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    Is there a source for this answer? – BennyMcBenBen Jul 22 '15 at 9:02
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    The sources I think you're looking for would not be chronicled in the present. And if you were to go back in time to such an era and tried to explain to a native how your iPad worked, they would relay such information to others as magic. Subatomic particles are also equally unobservable when we try to look at them directly. Instead, we must observe how they affect the universe around them, and deduce the answer that fits all of the known data. We know Merlyn remembers the future but has no knowledge of the past. The mechanism by which this occurs is the question being posed. more to follow... – Temporal Adept Jul 24 '15 at 6:18
  • I want to downvote this answer as fantheory, but I've actually read at least three distinct different fictions in which "Merlin was a time traveller" was cannon. One was by Terry Pratchett, one was a web comic, and the third was... Uh.. I think it had a prince who shot a bear and was kind of a jerk, and bracelets were used to walk through portals? Science fiction, sorta. – user867 Feb 1 '16 at 5:35
  • I was hoping @TemporalAdept was also admitting to being a time traveller, returning to us with this information discovered in the distant future. – BlackVegetable Jul 28 '17 at 15:35
  • @user867 We can add this book to the list. It features Merlin as a time-traveler from the distant past who time traveled forwards past a Big Crunch and a Big Bang to the literary present. – Zenon Feb 4 '18 at 18:55

I found this question because I was thinking about that. I had one theory I took from Sliders where they visit the parellel universe where time travels backwards and what would happen would be that they would live an hour and then time would jump back 2 hours and repeat. they were forward (relative to us) in a universe that was backwards (relative to us).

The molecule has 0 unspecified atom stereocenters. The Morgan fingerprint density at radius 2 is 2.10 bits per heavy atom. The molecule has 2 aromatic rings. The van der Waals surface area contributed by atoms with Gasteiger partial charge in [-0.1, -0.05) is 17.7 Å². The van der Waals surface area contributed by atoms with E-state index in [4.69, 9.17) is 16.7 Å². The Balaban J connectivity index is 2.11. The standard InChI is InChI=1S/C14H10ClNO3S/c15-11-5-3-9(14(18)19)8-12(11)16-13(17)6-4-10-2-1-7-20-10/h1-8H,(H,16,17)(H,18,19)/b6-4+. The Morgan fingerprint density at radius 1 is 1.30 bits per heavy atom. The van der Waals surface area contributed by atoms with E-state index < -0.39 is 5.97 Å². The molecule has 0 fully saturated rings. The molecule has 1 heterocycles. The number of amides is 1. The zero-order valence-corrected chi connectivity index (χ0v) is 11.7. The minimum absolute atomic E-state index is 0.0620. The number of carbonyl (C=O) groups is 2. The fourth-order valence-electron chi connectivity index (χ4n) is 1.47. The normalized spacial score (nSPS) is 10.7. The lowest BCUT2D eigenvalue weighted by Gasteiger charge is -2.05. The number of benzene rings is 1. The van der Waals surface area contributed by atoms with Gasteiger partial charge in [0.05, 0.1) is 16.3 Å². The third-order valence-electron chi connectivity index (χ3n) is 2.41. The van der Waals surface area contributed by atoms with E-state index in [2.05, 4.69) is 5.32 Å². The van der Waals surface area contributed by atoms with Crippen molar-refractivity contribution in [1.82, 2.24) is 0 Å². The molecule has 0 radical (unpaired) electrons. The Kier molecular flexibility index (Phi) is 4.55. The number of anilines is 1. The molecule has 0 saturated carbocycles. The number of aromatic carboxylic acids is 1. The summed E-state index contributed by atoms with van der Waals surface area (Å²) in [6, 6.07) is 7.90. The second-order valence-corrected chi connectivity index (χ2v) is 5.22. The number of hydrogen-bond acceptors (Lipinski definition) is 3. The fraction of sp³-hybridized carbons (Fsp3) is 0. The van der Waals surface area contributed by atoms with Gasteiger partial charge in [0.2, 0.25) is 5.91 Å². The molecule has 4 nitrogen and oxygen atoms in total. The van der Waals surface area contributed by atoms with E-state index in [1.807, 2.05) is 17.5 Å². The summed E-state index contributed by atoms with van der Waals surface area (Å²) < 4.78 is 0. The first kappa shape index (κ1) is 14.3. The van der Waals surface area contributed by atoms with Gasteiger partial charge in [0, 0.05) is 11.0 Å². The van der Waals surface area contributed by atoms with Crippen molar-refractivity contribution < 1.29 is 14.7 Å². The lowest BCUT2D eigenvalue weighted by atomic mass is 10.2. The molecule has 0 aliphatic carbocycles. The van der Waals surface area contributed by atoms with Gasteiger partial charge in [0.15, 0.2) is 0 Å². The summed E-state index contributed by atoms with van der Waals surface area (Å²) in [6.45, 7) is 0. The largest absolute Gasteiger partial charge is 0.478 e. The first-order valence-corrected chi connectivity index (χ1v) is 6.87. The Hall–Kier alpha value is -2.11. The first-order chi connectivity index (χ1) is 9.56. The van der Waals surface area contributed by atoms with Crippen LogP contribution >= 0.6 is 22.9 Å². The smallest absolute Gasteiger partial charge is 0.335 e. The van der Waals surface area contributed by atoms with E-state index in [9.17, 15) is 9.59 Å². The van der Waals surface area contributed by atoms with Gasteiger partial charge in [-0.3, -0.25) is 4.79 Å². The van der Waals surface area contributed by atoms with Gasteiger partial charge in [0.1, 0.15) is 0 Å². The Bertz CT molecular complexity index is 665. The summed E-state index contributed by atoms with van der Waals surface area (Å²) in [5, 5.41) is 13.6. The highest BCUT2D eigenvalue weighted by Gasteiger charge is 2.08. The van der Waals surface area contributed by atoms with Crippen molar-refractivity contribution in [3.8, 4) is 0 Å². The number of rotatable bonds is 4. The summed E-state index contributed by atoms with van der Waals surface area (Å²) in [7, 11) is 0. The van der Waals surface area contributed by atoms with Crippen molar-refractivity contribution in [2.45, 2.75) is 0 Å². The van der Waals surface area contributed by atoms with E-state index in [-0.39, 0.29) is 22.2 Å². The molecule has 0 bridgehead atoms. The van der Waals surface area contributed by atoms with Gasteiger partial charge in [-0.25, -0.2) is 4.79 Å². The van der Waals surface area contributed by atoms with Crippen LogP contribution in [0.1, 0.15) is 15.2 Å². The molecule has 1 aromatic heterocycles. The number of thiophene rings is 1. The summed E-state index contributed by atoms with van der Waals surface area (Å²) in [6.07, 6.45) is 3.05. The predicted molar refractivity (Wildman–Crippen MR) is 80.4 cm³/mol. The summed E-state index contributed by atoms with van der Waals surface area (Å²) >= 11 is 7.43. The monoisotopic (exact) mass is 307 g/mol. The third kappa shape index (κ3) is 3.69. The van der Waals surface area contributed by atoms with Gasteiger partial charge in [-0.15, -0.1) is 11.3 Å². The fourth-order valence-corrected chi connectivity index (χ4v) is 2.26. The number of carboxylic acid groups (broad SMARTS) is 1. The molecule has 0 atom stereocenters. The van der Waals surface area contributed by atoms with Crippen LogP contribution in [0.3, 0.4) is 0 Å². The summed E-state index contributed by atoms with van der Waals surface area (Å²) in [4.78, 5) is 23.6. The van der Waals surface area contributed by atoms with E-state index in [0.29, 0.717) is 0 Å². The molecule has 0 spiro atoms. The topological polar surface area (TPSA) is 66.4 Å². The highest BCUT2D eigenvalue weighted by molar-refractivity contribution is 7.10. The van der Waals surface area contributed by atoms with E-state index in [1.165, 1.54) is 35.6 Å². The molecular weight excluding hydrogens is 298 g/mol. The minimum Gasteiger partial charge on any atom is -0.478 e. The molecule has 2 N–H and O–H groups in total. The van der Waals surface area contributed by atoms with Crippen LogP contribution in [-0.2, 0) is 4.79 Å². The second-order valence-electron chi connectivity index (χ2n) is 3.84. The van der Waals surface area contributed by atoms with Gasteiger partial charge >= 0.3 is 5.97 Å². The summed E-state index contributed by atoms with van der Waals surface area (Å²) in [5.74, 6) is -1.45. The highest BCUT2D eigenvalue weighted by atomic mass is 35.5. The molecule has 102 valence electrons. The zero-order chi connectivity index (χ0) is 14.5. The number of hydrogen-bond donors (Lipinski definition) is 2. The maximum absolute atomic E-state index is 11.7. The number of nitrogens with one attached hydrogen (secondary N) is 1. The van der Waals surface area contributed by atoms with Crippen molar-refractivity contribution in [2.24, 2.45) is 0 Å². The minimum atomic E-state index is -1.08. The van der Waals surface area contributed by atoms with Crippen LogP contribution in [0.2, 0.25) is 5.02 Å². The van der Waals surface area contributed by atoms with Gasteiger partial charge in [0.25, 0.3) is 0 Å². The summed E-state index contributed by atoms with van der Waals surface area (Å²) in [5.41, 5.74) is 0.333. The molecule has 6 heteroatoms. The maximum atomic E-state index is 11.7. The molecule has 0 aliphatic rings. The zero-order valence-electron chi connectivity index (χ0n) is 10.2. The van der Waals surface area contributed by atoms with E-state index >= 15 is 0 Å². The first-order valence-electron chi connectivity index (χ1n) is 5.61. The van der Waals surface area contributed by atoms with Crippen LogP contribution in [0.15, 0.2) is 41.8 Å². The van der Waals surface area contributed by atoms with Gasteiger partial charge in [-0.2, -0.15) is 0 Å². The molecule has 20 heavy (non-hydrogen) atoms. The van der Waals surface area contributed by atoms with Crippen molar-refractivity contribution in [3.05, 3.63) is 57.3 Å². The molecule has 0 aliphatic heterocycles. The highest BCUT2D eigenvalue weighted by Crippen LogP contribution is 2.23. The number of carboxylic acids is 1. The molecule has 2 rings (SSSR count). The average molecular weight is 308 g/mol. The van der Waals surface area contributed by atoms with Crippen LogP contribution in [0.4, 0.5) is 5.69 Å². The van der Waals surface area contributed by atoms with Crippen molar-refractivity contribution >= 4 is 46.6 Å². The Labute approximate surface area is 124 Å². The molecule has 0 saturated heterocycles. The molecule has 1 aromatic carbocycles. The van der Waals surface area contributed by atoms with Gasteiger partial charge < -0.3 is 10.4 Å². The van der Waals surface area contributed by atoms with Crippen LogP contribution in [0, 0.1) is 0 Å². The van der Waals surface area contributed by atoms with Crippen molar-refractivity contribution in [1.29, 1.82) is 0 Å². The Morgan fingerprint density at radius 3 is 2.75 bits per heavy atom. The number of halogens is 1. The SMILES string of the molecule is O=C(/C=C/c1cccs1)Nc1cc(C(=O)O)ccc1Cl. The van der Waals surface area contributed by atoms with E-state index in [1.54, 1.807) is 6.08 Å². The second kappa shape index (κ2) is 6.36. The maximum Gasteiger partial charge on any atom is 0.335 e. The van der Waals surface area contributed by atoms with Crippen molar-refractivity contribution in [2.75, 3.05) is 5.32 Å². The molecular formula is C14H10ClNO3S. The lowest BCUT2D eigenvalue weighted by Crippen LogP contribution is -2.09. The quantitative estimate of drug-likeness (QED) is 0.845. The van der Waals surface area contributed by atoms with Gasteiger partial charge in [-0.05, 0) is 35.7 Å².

But when I read your post, i got to thinking that maybe Merlin is completely backwards. If he hears everything backwards, he would also have learned to speak backwards. His speech would be backwards to us but since he is also backward so to speak we hear it forwards. The only issue with this theory is that when he is walking he would have to have eyes on the back of his head.

I don't know but I just received renewed interest when watching the Sword in the Stone disney adaptation. And i had a moment of fridge brilliance. When Merlin wakes up the next morning in the tower at the castle in the movie, he doesn't remember who arthur is or what they are doing in that castle. I blamed it on him being a bit... off-track when he first wakes up in the morning, but this noncanon (unless it happens in the book also) event would seem to loosely support the groundhog day idea (though that wasn't the last day he was in the tower so idk...)

If only we had eyes behind our head it would be easy to say he just does everything completely backwards. from speech to walking. Unless being a wizard makes up for that. This one is going to keep me awake at night for weeks.


I dint think Merlyn is exactly "living backwards" otherwise he'd see people like the Wart and not remember them. Rather, like I believed someone else has mentioned, he is someone who experiences/ sees the future but lives in the past. What grants him his poses, for this reason, I think that Merlyn has a kind of omnipotence, or meaning that he lives both in the past and future.


I think it’s a simple case of Merlin being a forward thinker. Kind of similar to savants who understand things better than those around them. It would, especially during that time, be something that separates him from those around him. He understands technologies as well as how to make them better and more efficient. Also his understanding of the magical world is along the same lines. He understands things that only those in a future sense would understand them.


Try Deepak Chopra's 'The Return of Arthur'. The question of wizards living backwards in time is fully explained. My Brittany Spaniel, Merlin, is about to be joined by another Brittany, Nimue. Living backwards in time might well warn him and enable him to survive her enchantment... I hope.

  • I'm not familiar with The Return of Arthur or The Once and Future King but as far as I can tell the two works aren't connected. Are they connected and I'm just missing something? If not though this isn't really an answer to the question. – TheLethalCarrot Jul 10 at 12:01

It works like this:

You experience time in reverse, so you remember what most people consider "the future", and, in order to not freak out everyone around you, you get very good at sort of "predicting the past" (which seems like an unknown future from your perspective).

Now, being fictional is of course the key to solving this problem, and at that point you are aware of your entire existence as one moment, which simply has different "states" that you move in and out of somewhat seamlessly. Each state is a repeated set of actions and decisions, some of which change slightly during any given iteration (alternate dimension).